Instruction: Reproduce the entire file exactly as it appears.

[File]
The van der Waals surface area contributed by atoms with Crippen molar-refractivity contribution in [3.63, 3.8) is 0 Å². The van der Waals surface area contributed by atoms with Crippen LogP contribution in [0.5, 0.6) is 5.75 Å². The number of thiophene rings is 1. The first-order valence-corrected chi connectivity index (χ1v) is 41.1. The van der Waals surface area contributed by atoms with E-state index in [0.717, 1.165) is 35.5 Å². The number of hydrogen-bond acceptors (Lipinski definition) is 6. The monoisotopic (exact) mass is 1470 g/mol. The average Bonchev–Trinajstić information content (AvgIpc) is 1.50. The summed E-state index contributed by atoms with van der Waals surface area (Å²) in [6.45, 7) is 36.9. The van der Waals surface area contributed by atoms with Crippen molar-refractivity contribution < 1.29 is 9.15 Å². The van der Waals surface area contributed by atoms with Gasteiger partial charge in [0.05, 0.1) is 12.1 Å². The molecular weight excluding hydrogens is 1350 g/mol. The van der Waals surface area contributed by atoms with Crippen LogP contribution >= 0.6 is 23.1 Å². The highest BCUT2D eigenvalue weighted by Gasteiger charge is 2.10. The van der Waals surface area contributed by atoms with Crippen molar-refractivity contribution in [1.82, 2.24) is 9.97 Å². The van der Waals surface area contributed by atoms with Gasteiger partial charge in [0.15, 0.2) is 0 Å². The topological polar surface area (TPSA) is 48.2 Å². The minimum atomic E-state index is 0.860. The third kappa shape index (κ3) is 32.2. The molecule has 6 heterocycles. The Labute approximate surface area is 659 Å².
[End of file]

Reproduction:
The van der Waals surface area contributed by atoms with Crippen molar-refractivity contribution in [3.63, 3.8) is 0 Å². The van der Waals surface area contributed by atoms with Crippen LogP contribution in [0.5, 0.6) is 5.75 Å². The number of thiophene rings is 1. The first-order valence-corrected chi connectivity index (χ1v) is 41.1. The van der Waals surface area contributed by atoms with E-state index in [0.717, 1.165) is 35.5 Å². The number of hydrogen-bond acceptors (Lipinski definition) is 6. The monoisotopic (exact) mass is 1470 g/mol. The average Bonchev–Trinajstić information content (AvgIpc) is 1.50. The summed E-state index contributed by atoms with van der Waals surface area (Å²) in [6.45, 7) is 36.9. The van der Waals surface area contributed by atoms with Crippen molar-refractivity contribution < 1.29 is 9.15 Å². The van der Waals surface area contributed by atoms with Gasteiger partial charge in [0.05, 0.1) is 12.1 Å². The molecular weight excluding hydrogens is 1350 g/mol. The van der Waals surface area contributed by atoms with Crippen LogP contribution >= 0.6 is 23.1 Å². The highest BCUT2D eigenvalue weighted by Gasteiger charge is 2.10. The van der Waals surface area contributed by atoms with Crippen molar-refractivity contribution in [1.82, 2.24) is 9.97 Å². The van der Waals surface area contributed by atoms with Gasteiger partial charge in [0.15, 0.2) is 0 Å². The topological polar surface area (TPSA) is 48.2 Å². The minimum atomic E-state index is 0.860. The third kappa shape index (κ3) is 32.2. The molecule has 6 heterocycles. The Labute approximate surface area is 659 Å².